The fine media folks over at Alaska Airlines had quite the day yesterday. They were very busy announcing all sorts of exciting things. I am sure some of this stuff you have already heard, but maybe some you haven’t. Here are some of the announcements:
HORIZON LOSES OWN BRAND, GAINS ALASKA’S:
As an Alaska Airlines/Horizon fan and one that loves liveries, this is huge news. On January 1, 2011, Horizon Air stopped flying under its own brand and for most people, this was not an obvious change. Instead of flying their own routes and doing their own marketing of their routes, they started flying 100% via capacity purchase agreement under Alaska Airlines. At the time, questions started to surface on what Horizon’s future would be. Horizon could have been sold off, started to fly for other carriers or be absorbed completely under the Alaska brand. Yesterday, Alaska announced they will be re-branding Horizon with the Alaska brand. This means the sun on the tail will be replaced with the familiar Eskimo. Over time, all of Horizon’s fleet will be repainted in Alaska colors with some Horizon lettering.
If you love those Horizon Q400’s in university livery (go Dawgs!), do not worry, Horizon stated via their Twitter account, they are here to stay. Just because the outer brand will be changing, doesn’t mean the Horizon brand of service will be changing. You will still get the Ala Cart baggage service, flight crew uniforms and of course that free beer and wine you can get with every flight.
I have always enjoyed the Horizon Air livery on the Q400’s, but I have to say, Alaska’s livery on the aircraft looks slick. Normally a change like this will look odd and takes some time to get used to (ie United’s new livery), but this just seems natural. The “Horizon” after the Alaska name looks odd, but my guess is the “Horizon” will be removed as passengers get used to the new, combined brand.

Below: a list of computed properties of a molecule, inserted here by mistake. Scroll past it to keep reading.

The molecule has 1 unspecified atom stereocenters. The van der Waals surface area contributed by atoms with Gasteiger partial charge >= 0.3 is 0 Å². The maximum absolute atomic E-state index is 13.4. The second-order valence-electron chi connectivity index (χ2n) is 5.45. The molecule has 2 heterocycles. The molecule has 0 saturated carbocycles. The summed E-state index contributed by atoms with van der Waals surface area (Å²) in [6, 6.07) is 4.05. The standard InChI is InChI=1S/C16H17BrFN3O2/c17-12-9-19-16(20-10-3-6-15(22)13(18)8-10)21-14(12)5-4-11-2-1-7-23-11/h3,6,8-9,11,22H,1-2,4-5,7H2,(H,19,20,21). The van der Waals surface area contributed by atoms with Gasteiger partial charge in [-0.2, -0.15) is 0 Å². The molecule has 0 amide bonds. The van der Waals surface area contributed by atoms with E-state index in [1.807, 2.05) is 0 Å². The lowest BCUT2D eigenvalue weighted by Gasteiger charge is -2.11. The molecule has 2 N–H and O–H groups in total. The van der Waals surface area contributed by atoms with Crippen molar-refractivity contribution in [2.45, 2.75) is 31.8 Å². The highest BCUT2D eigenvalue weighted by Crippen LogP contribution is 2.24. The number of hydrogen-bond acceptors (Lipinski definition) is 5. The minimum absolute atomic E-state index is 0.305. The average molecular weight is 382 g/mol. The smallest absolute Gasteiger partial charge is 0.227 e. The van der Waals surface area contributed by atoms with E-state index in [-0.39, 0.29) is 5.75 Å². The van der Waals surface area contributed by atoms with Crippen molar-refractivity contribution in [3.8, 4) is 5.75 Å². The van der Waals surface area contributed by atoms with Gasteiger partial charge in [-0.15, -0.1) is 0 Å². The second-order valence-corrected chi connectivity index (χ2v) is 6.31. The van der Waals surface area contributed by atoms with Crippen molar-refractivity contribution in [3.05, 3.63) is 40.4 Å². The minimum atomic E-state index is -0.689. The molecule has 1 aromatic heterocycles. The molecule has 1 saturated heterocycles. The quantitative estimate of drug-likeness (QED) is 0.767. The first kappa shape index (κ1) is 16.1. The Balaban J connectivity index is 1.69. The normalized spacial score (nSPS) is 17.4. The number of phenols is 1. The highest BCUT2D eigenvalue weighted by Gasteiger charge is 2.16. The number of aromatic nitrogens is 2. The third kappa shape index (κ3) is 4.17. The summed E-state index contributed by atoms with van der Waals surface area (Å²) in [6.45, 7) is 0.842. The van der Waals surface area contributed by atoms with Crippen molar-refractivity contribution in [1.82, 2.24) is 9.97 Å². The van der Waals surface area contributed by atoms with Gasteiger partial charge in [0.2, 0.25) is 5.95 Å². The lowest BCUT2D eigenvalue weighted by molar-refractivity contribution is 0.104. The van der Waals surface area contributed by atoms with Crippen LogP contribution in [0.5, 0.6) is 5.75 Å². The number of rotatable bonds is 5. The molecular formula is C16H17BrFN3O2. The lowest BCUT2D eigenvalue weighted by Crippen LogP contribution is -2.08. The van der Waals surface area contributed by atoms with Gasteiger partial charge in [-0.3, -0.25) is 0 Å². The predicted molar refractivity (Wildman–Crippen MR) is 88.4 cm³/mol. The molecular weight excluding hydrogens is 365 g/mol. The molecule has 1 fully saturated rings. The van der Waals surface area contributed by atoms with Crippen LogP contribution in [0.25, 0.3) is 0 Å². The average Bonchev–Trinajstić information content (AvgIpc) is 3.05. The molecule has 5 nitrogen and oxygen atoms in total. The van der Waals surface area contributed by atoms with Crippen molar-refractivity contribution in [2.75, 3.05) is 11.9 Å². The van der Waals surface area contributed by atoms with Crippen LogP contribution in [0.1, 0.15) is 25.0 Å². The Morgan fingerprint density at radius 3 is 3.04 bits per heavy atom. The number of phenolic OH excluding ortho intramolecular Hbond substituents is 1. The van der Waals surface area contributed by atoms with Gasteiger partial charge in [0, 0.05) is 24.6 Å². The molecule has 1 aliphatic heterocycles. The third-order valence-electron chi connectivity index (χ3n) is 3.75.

This makes sense. A lot of sense. Horizon and Alaska have been operating under the Alaska Air Group since Horizon was purchased in 1986, but they have remained pretty separate. There has been a lot of overlap between the companies, where they did things separately. Not only will this move save money in advertising one brand, instead of two, but it also allows them to merge offices and jobs. This can secure both the futures of Alaska and Horizon Air and should make it easier for the airline to swap out aircraft between the mainline Boeing 737’s and Horion’s Q400’s when needed and possible.
This is a booming time for the airline business. Many of the airlines are seeing profits they haven’t seen in years — or ever. Alaska is one of those that is very much enjoying the boom. They reported their 4th quarter 2010 net income as $47.4 million. That is not bad, especially seeing how they only made $4.4 million during the fourth quarter 2009. The entire Alaska Air Group has $1.2 billion in unrestricted cash and marketable securities at December 31, 2010. Adjusted debt-to-total capital ratio of 67% — lowest leverage since 1999.
Anytime airlines make a profit, some people seem to want to punish them. Asking for lower fares and removal of fees. Please. They are a business and need to save up money and reinvest money for future growth. I think we should all be happy for the airlines and especially Alaska for making such impressive profits.
ADDITIONAL BOEING 737 ORDERS:
Alaska announced they have ordered an additional 13 Boeing 737-900ER’s, which will will have the new Sky Interior. Alaska hopes to start taking delivery in 2012 and to be completed by 2014. Alaska posted a photo of the proposed new Sky Interior on their new 737’s via Twitter yesterday, which is small, but at least gives you an idea of what it will look like. Boeing released a computer generated photo of what the Alaska Air Boeing 737-900ER will look like (spoiler: no big surprises, but still cool photo). Dan Webb via his blog, Things in the Sky, took a closer look at what this order means for Alaska so no point in repeating his findings.
OTHER ANNOUNCEMENTS OF INTEREST:
* Alaska Airlines holds the No. 1 spot in U.S. Department of Transportation on-time performance among the 10 largest U.S. airlines for the last twelve months.
* Alaska Airlines reaches a tentative agreement with its IAM-represented employees – including customer service agents, reservations agents, and certain clerical staff.
* Horizon Air’s mechanics and pilots ratify long-term labor contracts.
* Alaska will be retiring all the CRJ-700’s in the Horizon fleet by the end of 2011. Although I love the Q400’s, it would have been nice to see a CRJ in Alaska livery — oh well.
Although some will be sad to see the Horizon brand will vanish over the horizon (sorry, couldn’t help myself), it does mean that the Horizon you have gotten to know and love will be going anywhere. All these changes is great news for Alaska and in turn for many of those that fly in and out of Seattle and the western United States. Alaska has done an amazing job of growing in to new markets an providing a high level of service for their customers. I see that these changes will only help Alaska continue to succeed and grow.